A World War II veteran received his high school diploma this month more than seven decades after he left school to join the Navy.
“The only thing I regret is that I never went to 12th grade,” said Leonard Puma, 88, who now lives in McKeesport, Pa. At the time he avoided graduation because he was embarrassed he couldn’t afford a $9 suit for the ceremony.
“He never shared this with anyone,” said his daughter, Lisa Puma, of Alexandria, Va. “It always bothered him that he never received it.”
Puma failed in his first attempt to reach school officials at his old district in Lorain, Ohio, west of Cleveland, but his daughter followed up with the school.
“We got it done pretty fast,” Lorain Schools Superintendent Tom Tucker told The Chronicle Telegram. “The school board signed it, and we sent it out along with an old photograph of the high school.”
Puma is not alone. In Simpson County, Ky., 87-year-old James Dorris also recently received his diploma. Dorris was drafted to fight in WWII prior to his senior year of high school. There’s also Frank Pfenninger in Indiana, Mary Stricklin in Pennsylvania, “J.R.” Blinkenberg in California, and many others around the country who received their diploma decades after leaving high school early.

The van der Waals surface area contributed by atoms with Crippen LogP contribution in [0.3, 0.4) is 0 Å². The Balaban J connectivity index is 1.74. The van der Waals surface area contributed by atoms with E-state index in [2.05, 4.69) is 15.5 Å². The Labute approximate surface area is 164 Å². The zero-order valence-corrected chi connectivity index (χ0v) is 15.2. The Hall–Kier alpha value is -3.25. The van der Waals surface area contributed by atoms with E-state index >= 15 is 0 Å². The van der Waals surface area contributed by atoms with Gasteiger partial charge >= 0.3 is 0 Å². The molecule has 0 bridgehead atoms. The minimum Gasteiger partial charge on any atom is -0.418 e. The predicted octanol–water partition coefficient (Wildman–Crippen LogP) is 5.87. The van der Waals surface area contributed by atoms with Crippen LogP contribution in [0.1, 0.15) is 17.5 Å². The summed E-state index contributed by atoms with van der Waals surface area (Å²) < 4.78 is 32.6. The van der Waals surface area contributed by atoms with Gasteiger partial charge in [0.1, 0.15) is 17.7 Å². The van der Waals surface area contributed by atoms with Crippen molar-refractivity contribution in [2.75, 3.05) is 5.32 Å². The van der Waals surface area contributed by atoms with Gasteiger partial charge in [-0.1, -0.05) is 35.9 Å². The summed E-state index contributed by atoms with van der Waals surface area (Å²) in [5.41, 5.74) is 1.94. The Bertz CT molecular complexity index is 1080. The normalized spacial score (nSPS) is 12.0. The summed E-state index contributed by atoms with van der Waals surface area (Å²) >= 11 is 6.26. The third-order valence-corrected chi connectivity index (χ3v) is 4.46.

Simpson County Schools Superintendent Jim Flynn awarded Dorris his belated diploma, saying “We know through their sacrifice and experience, they’re certainly worthy of that high school diploma.”
Many states offer honorary degrees, particularly for veterans. Administered by the states’ Department of Veterans and Military Affairs, candidates must meet certain criteria: They must be 65 or older and have either enlisted or been drafted for service in WWII before graduating high school. They must have been officially enrolled in school prior to joining the military, and performed their military service under honorable conditions. Many states now also award diplomas to veterans from the Korean and Vietnam wars.
Individual school districts also have discretion to award diplomas to non-veterans such as Audrey Crabtree, who was forced to leave school in 1932 due to an injury and to care for her grandmother. The 99-year-old recently received an honorary diploma from her Waterloo, Iowa high school.
Lisa Puma said her father was shocked when his family surprised him with the diploma.
“He thought it was a dead end,” she said. “But he was very humbled and appreciative. Let’s face it, he’s not going to use it to get into college at 88 years old. He just needed to have closure.”